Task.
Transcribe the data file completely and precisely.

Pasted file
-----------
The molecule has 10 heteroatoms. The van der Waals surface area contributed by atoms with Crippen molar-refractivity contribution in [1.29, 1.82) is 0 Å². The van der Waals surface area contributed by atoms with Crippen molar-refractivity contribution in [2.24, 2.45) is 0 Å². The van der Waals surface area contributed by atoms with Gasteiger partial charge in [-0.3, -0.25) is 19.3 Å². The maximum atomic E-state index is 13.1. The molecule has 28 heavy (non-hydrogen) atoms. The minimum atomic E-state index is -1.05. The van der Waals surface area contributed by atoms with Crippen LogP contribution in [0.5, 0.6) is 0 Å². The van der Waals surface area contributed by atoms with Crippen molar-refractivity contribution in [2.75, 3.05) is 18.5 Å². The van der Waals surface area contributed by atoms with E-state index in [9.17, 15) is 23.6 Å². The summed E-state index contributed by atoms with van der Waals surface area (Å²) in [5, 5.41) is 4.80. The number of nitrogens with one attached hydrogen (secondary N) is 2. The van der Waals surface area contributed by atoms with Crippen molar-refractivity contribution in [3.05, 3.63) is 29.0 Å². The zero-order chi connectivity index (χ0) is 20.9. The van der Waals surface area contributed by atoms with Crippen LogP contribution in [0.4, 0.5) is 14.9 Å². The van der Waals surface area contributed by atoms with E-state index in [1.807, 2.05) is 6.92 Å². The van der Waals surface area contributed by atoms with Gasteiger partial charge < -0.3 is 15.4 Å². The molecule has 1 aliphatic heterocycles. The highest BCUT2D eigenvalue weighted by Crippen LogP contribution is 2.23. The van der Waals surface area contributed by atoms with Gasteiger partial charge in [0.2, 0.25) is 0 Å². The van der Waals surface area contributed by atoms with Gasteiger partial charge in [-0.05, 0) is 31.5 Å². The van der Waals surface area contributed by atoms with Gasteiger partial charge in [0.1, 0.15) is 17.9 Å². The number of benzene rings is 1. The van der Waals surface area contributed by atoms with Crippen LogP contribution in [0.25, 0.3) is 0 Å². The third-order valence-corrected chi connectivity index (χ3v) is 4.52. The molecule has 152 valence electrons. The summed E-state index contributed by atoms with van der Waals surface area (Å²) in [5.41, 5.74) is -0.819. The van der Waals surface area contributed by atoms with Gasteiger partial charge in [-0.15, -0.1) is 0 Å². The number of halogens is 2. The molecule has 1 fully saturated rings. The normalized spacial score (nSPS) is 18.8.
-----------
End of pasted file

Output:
The molecule has 10 heteroatoms. The van der Waals surface area contributed by atoms with Crippen molar-refractivity contribution in [1.29, 1.82) is 0 Å². The van der Waals surface area contributed by atoms with Crippen molar-refractivity contribution in [2.24, 2.45) is 0 Å². The van der Waals surface area contributed by atoms with Gasteiger partial charge in [-0.3, -0.25) is 19.3 Å². The maximum atomic E-state index is 13.1. The molecule has 28 heavy (non-hydrogen) atoms. The minimum atomic E-state index is -1.05. The van der Waals surface area contributed by atoms with Crippen LogP contribution in [0.5, 0.6) is 0 Å². The van der Waals surface area contributed by atoms with Crippen molar-refractivity contribution in [2.75, 3.05) is 18.5 Å². The van der Waals surface area contributed by atoms with E-state index in [9.17, 15) is 23.6 Å². The summed E-state index contributed by atoms with van der Waals surface area (Å²) in [5, 5.41) is 4.80. The number of nitrogens with one attached hydrogen (secondary N) is 2. The van der Waals surface area contributed by atoms with Crippen molar-refractivity contribution in [3.05, 3.63) is 29.0 Å². The zero-order chi connectivity index (χ0) is 20.9. The van der Waals surface area contributed by atoms with Crippen LogP contribution in [0.4, 0.5) is 14.9 Å². The van der Waals surface area contributed by atoms with E-state index in [1.807, 2.05) is 6.92 Å². The van der Waals surface area contributed by atoms with Gasteiger partial charge < -0.3 is 15.4 Å². The molecule has 1 aliphatic heterocycles. The highest BCUT2D eigenvalue weighted by Crippen LogP contribution is 2.23. The van der Waals surface area contributed by atoms with Gasteiger partial charge in [0.2, 0.25) is 0 Å². The van der Waals surface area contributed by atoms with Gasteiger partial charge in [-0.05, 0) is 31.5 Å². The van der Waals surface area contributed by atoms with Gasteiger partial charge in [0.1, 0.15) is 17.9 Å². The number of benzene rings is 1. The van der Waals surface area contributed by atoms with Crippen LogP contribution in [0.25, 0.3) is 0 Å². The third-order valence-corrected chi connectivity index (χ3v) is 4.52. The molecule has 152 valence electrons. The summed E-state index contributed by atoms with van der Waals surface area (Å²) in [5.41, 5.74) is -0.819. The van der Waals surface area contributed by atoms with Gasteiger partial charge in [-0.15, -0.1) is 0 Å². The number of halogens is 2. The molecule has 1 fully saturated rings. The normalized spacial score (nSPS) is 18.8.